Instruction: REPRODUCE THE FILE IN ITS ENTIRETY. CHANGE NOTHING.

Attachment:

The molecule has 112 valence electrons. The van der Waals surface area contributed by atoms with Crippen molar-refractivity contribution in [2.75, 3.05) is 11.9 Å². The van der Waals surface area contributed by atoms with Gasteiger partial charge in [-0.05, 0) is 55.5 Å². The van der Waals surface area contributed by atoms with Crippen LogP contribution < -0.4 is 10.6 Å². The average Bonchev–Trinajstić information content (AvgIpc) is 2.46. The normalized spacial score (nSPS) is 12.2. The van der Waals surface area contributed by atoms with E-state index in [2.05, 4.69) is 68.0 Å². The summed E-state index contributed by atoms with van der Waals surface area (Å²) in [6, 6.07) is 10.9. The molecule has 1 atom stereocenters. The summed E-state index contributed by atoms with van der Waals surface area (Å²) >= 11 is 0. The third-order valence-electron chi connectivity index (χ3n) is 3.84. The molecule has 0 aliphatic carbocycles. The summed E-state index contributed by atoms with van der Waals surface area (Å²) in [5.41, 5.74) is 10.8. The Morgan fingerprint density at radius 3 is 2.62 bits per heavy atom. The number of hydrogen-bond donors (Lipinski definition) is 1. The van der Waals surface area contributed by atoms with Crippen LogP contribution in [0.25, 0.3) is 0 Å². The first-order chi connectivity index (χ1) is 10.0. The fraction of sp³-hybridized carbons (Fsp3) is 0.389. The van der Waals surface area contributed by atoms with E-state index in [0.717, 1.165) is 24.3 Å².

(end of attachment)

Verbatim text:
The molecule has 112 valence electrons. The van der Waals surface area contributed by atoms with Crippen molar-refractivity contribution in [2.75, 3.05) is 11.9 Å². The van der Waals surface area contributed by atoms with Gasteiger partial charge in [-0.05, 0) is 55.5 Å². The van der Waals surface area contributed by atoms with Crippen LogP contribution < -0.4 is 10.6 Å². The average Bonchev–Trinajstić information content (AvgIpc) is 2.46. The normalized spacial score (nSPS) is 12.2. The van der Waals surface area contributed by atoms with E-state index in [2.05, 4.69) is 68.0 Å². The summed E-state index contributed by atoms with van der Waals surface area (Å²) in [6, 6.07) is 10.9. The molecule has 1 atom stereocenters. The summed E-state index contributed by atoms with van der Waals surface area (Å²) >= 11 is 0. The third-order valence-electron chi connectivity index (χ3n) is 3.84. The molecule has 0 aliphatic carbocycles. The summed E-state index contributed by atoms with van der Waals surface area (Å²) in [5.41, 5.74) is 10.8. The Morgan fingerprint density at radius 3 is 2.62 bits per heavy atom. The number of hydrogen-bond donors (Lipinski definition) is 1. The van der Waals surface area contributed by atoms with Crippen LogP contribution in [0.25, 0.3) is 0 Å². The first-order chi connectivity index (χ1) is 10.0. The fraction of sp³-hybridized carbons (Fsp3) is 0.389. The van der Waals surface area contributed by atoms with E-state index in [0.717, 1.165) is 24.3 Å².